Submission + - Astronauts Who Reach Deep Space 'Far More Likely To Die From Heart Disease' (

An anonymous reader writes: Astronauts who venture into deep space appear to be much more likely to die from heart disease, according to a new study. In another sign that leaving planet Earth is fraught with danger and a potential blow to hopes of establishing a colony on Mars, researchers discovered deep space radiation appears to damage the body’s cardiovascular system. They reported that three out of the seven dead Apollo astronauts died as a result of a cardiovascular disease, such as a heart attack or stroke. Although the numbers are small, that rate of 43 per cent is four to five times higher than found among astronauts who flew in low Earth orbit or who did not actually go into space, according to a paper in the journal Scientific Reports. In an attempt to test whether the higher numbers of cardiovascular deaths were simply a statistical blip or a genuine sign of the effect of traveling into deep space, the scientists exposed mice to the same type of radiation that the astronauts would have experienced. After six months, which is the equivalent of 20 human years, the mice showed damage to arteries that is known to lead to the development of cardiovascular disease in humans.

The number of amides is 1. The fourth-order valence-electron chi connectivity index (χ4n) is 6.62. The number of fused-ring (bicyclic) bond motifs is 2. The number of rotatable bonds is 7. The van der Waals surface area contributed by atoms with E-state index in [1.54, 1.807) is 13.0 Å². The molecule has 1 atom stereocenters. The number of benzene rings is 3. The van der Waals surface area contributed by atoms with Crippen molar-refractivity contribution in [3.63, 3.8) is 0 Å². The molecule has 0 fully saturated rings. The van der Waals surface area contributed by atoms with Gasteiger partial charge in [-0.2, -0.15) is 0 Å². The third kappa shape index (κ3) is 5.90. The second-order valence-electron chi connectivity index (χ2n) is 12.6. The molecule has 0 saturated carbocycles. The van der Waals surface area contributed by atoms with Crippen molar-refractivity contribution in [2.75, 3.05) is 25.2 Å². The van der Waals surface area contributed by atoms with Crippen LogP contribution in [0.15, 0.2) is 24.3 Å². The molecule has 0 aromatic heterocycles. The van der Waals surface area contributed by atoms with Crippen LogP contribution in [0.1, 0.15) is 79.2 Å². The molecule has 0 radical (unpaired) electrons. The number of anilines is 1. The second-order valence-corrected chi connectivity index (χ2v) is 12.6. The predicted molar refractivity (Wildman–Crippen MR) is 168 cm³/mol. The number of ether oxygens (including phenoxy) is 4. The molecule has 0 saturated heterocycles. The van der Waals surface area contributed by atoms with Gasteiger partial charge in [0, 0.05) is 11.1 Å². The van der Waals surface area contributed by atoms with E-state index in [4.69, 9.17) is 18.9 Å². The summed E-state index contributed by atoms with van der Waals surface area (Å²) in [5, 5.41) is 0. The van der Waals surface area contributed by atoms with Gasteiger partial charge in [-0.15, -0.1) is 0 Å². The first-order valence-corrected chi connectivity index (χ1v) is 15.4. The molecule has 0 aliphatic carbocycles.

Comment Re:Hatchet jobs aside (Score 1) 410

Jacob needs to fix it. It's your duty Jacob, no matter what shit they try to throw at you.

Do I detect a hint of narcissism coming from the AC? Are you trying to say that Jacob is the only person in the whole world who can fix Tor, no matter how many other skilled developers work on Tor and no matter how much they don't want to work with him?

Submission + - Iraq Finally Bans Fake Bomb Detectors